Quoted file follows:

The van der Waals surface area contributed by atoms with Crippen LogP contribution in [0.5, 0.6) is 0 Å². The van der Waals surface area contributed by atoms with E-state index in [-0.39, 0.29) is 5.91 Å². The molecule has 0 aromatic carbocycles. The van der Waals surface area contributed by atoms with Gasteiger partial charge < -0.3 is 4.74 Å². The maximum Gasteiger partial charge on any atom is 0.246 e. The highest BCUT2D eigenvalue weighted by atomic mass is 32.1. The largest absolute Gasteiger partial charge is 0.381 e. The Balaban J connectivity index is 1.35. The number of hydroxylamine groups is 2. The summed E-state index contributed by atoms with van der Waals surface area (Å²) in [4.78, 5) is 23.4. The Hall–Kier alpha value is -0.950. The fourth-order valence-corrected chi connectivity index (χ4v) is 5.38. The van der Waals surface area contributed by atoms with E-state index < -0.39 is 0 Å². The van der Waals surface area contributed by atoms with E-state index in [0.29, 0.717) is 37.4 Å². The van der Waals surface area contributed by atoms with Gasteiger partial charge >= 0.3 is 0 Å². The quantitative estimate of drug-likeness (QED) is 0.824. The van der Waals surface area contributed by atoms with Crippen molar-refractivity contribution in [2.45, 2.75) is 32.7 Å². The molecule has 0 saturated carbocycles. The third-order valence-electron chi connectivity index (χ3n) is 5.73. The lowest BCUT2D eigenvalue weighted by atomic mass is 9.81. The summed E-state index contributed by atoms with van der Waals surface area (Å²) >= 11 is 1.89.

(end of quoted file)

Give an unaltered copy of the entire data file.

The van der Waals surface area contributed by atoms with Crippen LogP contribution in [0.5, 0.6) is 0 Å². The van der Waals surface area contributed by atoms with E-state index in [-0.39, 0.29) is 5.91 Å². The molecule has 0 aromatic carbocycles. The van der Waals surface area contributed by atoms with Gasteiger partial charge < -0.3 is 4.74 Å². The maximum Gasteiger partial charge on any atom is 0.246 e. The highest BCUT2D eigenvalue weighted by atomic mass is 32.1. The largest absolute Gasteiger partial charge is 0.381 e. The Balaban J connectivity index is 1.35. The number of hydroxylamine groups is 2. The summed E-state index contributed by atoms with van der Waals surface area (Å²) in [4.78, 5) is 23.4. The Hall–Kier alpha value is -0.950. The fourth-order valence-corrected chi connectivity index (χ4v) is 5.38. The van der Waals surface area contributed by atoms with E-state index < -0.39 is 0 Å². The van der Waals surface area contributed by atoms with E-state index in [0.29, 0.717) is 37.4 Å². The van der Waals surface area contributed by atoms with Gasteiger partial charge >= 0.3 is 0 Å². The quantitative estimate of drug-likeness (QED) is 0.824. The van der Waals surface area contributed by atoms with Crippen molar-refractivity contribution in [2.45, 2.75) is 32.7 Å². The molecule has 0 saturated carbocycles. The third-order valence-electron chi connectivity index (χ3n) is 5.73. The lowest BCUT2D eigenvalue weighted by atomic mass is 9.81. The summed E-state index contributed by atoms with van der Waals surface area (Å²) >= 11 is 1.89.